Format: Paperback (library copy)
Published: 22nd May 2014
Publisher: Pan Macmillan
Series/Standalone?: Series: Silver Blackthorn #1
Genre: YA / Dystopian / Fantasy
Synopsis taken from Amazon:
In the village of Martindale, hundreds of miles north of the new English capital of Windsor, sixteen-year-old Silver Blackthorn takes the Reckoning. This coming-of-age test not only decides her place in society – Elite, Member, Inter or Trog – but also determines that Silver is to become an Offering for King Victor.
But these are uncertain times and no one really knows what happens to the teenagers who disappear into Windsor Castle. Is being an Offering the privilege everyone assumes it to be, or do the walls of the castle have something to hide?
Trapped in a maze of ancient corridors, Silver finds herself in a warped world of suspicion where it is difficult to know who to trust and who to fear. The one thing Silver does know is that she must find a way out…
Upon finishing this book I have real mixed feelings towards the plot, structure and narrative. I will attempt to make all of this coherent in this short review. The novel in itself is a decent read, I just had a few issues with it.
The second half of this novel is much better than the first. I felt more engrossed within the action, and wanted to keep reading. Up until this point I wasn’t invested in the story and nearly put the book down on a number of occasions. It really felt like a combination of various other well known YA Dystopian reads e.g. The Hunger Games, with various elements blended together to make a ‘new’ story.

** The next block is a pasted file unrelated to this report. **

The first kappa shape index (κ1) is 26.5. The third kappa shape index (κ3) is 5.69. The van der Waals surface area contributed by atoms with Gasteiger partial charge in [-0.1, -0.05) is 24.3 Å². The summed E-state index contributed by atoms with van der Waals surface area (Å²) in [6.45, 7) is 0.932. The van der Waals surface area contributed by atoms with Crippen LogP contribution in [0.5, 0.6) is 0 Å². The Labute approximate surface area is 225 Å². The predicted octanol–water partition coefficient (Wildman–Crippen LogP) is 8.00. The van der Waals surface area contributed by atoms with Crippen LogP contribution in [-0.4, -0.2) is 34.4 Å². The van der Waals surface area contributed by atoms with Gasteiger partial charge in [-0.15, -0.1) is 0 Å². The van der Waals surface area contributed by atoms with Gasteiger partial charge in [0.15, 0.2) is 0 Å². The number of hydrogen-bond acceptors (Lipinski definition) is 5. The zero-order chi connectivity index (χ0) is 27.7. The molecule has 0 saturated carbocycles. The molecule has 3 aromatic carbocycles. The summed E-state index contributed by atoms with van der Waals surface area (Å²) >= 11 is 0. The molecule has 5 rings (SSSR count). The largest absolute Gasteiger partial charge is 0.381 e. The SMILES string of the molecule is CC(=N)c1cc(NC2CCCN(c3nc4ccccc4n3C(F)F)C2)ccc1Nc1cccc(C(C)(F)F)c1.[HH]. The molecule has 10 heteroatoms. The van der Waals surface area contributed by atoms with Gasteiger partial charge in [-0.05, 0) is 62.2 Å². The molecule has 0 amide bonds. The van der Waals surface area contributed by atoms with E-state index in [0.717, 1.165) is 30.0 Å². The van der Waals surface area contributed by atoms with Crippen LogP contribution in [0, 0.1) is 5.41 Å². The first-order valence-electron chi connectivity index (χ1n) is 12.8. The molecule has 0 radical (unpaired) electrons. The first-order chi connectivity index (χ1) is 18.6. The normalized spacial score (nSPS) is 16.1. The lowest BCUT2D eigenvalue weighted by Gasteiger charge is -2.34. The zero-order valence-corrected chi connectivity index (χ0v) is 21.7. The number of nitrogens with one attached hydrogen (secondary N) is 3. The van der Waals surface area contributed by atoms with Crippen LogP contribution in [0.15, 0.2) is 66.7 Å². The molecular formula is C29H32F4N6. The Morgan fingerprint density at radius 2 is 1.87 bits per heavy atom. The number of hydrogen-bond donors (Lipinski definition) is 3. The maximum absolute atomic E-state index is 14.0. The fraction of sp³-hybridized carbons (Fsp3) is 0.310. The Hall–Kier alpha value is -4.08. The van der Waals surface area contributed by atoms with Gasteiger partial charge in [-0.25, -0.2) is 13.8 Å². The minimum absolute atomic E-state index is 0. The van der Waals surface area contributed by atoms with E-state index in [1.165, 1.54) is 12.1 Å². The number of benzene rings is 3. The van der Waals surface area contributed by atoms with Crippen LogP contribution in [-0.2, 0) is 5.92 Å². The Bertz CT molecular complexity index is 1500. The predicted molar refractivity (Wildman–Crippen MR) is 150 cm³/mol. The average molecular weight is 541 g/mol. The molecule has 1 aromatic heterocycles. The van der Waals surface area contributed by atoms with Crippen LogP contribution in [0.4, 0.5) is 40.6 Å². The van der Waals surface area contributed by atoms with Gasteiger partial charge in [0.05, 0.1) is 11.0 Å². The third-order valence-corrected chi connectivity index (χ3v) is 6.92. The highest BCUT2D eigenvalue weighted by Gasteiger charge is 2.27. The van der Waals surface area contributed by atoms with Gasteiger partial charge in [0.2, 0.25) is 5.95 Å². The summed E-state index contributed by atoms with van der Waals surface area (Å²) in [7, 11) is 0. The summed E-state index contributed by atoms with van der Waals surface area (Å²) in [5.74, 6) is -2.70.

The setting was promising – UK based YA fiction, with a royal monarch – great. I didn’t fully understand the class system and this continued to arise throughout the novel. Each person that undertakes the ‘reckoning’ is allocated a status. The Elites are the highest status, upper class – Members and Inters are what I can only assume to be of upper and lower middle class status, leaving the Trog’s as general working class citizens – the lowest possible category. This part was simple enough, what I didn’t understand was how these statuses mattered in the general scheme of things. The jobs allocated to the members did not represent their ‘class status’ for example: a Trog and Elite both worked together in the kitchen. This confused me a little – I didn’t see the relevance of a class system that had no affect on job roles, champion status, or treatment by the King.
The romance element within this novel also frustrated me somewhat. It felt like a very quick, insta-love kind of romance in which boy and girl fall head over heels for each other in a very short space of time. I felt like the romance wasn’t explained in enough detail, although I wouldn’t have wanted this to become the prominent storyline – it just felt a little rushed and done merely for effect.
The main protagonist Silver Blackthorn – really despise the name – was a strong character. She had a clever attitude, to neither be seen nor heard so as to not attract any unwanted attention. This did have some flaws though. She didn’t interact with many of the other characters enough for the reader to get the ‘bigger picture’.
The style of narrative was perfect at the start of the novel. The use of first person narrator allowed me to understand Silver and her thoughts well. When the main plot twist occurs towards the end of the novel, this first person narrative caused some problems. The character somehow withholds information from us as the reader, and consequently herself – how is this possible?
Some elements of the story seemed to be done for efficiency – doors of important rooms left unlocked in a very secure establishment, full of paranoia and guards?!
Overall, the plot was promising and elements of the story were good – the sequel may deal with some of my frustrations and confusion, but it is not one I will be rushing out to purchase or borrow. If you like YA Dystopian then give this a read, it just might be the book for you.